Detoxing as it is sold at hilarious prices is unnecessary. Your body knows how to do that. Drinking your weight in water (or anything above maybe two liters per day) does not help your body flush toxins – in fact if your blood is too diluted, your kidneys will do a less stellar job of catching the grub floating through your body. High levels of vitamins will, in most cases, not improve your health – water-soluble vitamins and nutrients will just be flushed out by your kidneys, and fat-soluble vitamins may even be stored in your body and build up to levels of toxicity. Unless you are indeed ill, your body is an expert at getting rid of the stuff it cannot use, without regular enemas or flushes or detox cures.

Instead, why not try taking things slowly? Don’t add to your day, but detract from it. Make life more simple. This morning I read how one could “eat clean” on three bucks a day by making everything yourself, from mayonnaise to stocks to rolls, and honestly – do you have the time for that? I don’t. Compromise. Find out which things are important to you and which are not. Take reasonable shortcuts. And don’t forget to have some cake.

Still digging

10 Aug

Not just hanging in there, but also slowly digging myself out of the MEH.

Weapons of choice: Plenty of water – for drinking. More exercise – for endorphines and good sleep. As little contact to the outside world as possible – for me-time.

Admitted, avoiding contact with the world is kind of tough, as I spend at least 35 hours per week in a 12m² office I share with three other women. Plus the time spent in bus and subway, plus mandatory groceries. And for some really weird reason some of my friends tend to get upset if I don’t hang out with them regularly. Just saying, “I don’t feel like going out” usually prompts the “wanna fix it” debates, so I don’t bother beyond, “I’m in a bad mood, just let me be”.

(Fun fact: Last week when I did not want to go see “Magic Mike XXL”, the theories ranged from “Her boyfriend won’t let her” to “She’s a prude”. Guess I can live with that, as long as I get to stay at home.)

For exercise, I have stumbled upon a new challenge. Richard had originally planned to participate in a Tough Mudder and/or a Spartan Sprint race this year, and I have been mulling over doing a Strongman Run for a while. These are all, if you are too budy to click on the links, obstacle races where you get pretty dirty and exhausted. Originally I had planned to watch Richard race and eat ice cream, but then he fell ill three days prior to his obstacle race this summer, and everything had to be cancelled.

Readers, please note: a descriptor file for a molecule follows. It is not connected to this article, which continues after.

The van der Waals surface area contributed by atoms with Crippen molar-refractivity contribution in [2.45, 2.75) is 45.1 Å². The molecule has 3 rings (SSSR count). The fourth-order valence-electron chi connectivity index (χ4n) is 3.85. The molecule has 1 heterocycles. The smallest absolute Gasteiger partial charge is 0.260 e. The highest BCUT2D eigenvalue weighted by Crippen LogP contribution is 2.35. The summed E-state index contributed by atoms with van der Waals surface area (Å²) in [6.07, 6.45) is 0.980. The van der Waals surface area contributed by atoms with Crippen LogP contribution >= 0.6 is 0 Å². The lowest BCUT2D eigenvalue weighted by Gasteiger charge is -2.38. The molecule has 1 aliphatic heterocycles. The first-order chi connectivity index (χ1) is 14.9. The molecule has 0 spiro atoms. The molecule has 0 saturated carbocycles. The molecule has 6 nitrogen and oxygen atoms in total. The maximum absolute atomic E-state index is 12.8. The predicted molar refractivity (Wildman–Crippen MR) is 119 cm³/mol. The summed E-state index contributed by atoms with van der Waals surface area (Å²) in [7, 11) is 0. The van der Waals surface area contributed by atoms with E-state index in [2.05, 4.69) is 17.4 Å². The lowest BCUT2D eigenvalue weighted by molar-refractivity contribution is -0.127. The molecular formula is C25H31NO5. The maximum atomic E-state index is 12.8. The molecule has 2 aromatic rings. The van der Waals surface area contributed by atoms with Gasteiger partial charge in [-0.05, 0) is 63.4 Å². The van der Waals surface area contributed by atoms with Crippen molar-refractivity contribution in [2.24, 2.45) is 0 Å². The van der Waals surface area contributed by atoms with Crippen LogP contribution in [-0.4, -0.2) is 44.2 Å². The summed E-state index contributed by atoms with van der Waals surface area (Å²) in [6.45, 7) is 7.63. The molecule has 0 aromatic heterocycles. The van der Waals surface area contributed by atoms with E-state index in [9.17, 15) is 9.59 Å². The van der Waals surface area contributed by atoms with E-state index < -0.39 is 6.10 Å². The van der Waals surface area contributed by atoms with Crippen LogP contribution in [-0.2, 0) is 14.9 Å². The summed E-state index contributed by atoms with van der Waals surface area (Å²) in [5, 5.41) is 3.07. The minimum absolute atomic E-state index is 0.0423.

To cheer him up (and egg him on, maybe), I suggested doing an obstacle race together next year. Now, running is kind of my thing. I am not too fast, but I can do up to 10K without too much trouble. But I seriously lack coordination and strength, which are needed for the obstacles. Who’d have thought? And as a girl with a plan, I have decided to try this:


The book describes the most usual obstacles, including information on which kinds of exercise are especially useful for mastering the obstacle, as well as a giant collection of exercises you can do at home or at the gym with little equipment – and three different training plans, 8 weeks each, based on your starter fitness level. I have chosen to start at “dead bird” and plan to do “paralyzed slug” after that. (Note: Those are not really the names of the levels.)

Mind you, these plans are tough. 3×3 hours of strength training per week plus at least three running sessions – optional walking or running on the strength training days. And after just two training sessions I can barely move my arms OR my legs. Let’s see how long I can keep this up, right?

Now, this is not going to turn into a fitness blog. Let me just repeat that I think we as witches, pagans and generally nature-worshipping weird people should take as good care of our bodies as we do of the environment. Imagine having a pet (if you don’t have one, in which case I am slightly suspicious what kind of person you are) – most likely you would go into neat research to determine the space, exercise and nutrition needed to keep your specific pet happy. No cheeseburger meals for your cat, no matter how much they beg you – all that sodium would most definitely fry their tiny kidneys! And I think that the same care should go into your own body, especially if you profess to love nature. Of course this does not mean never having cheesecake anymore, just keep in mind that you are what you eat.

By the way, when I first started working out, I thought that my ritual energy levels dropped. It took me a while to figure out that my energy levels had indeed increased, but my body and mind were able to handle the energies better, with less post-ritual fatigue. Same goes for proper nutrition – it may be boring, but it really increases your energy not just, but also for magic. Plus all the health benefits people keep spewing at you …

So, I’m still alive, feeling slightly better after a weekend of doing not much at all, and ready to ignore the big circus. Anyone with me?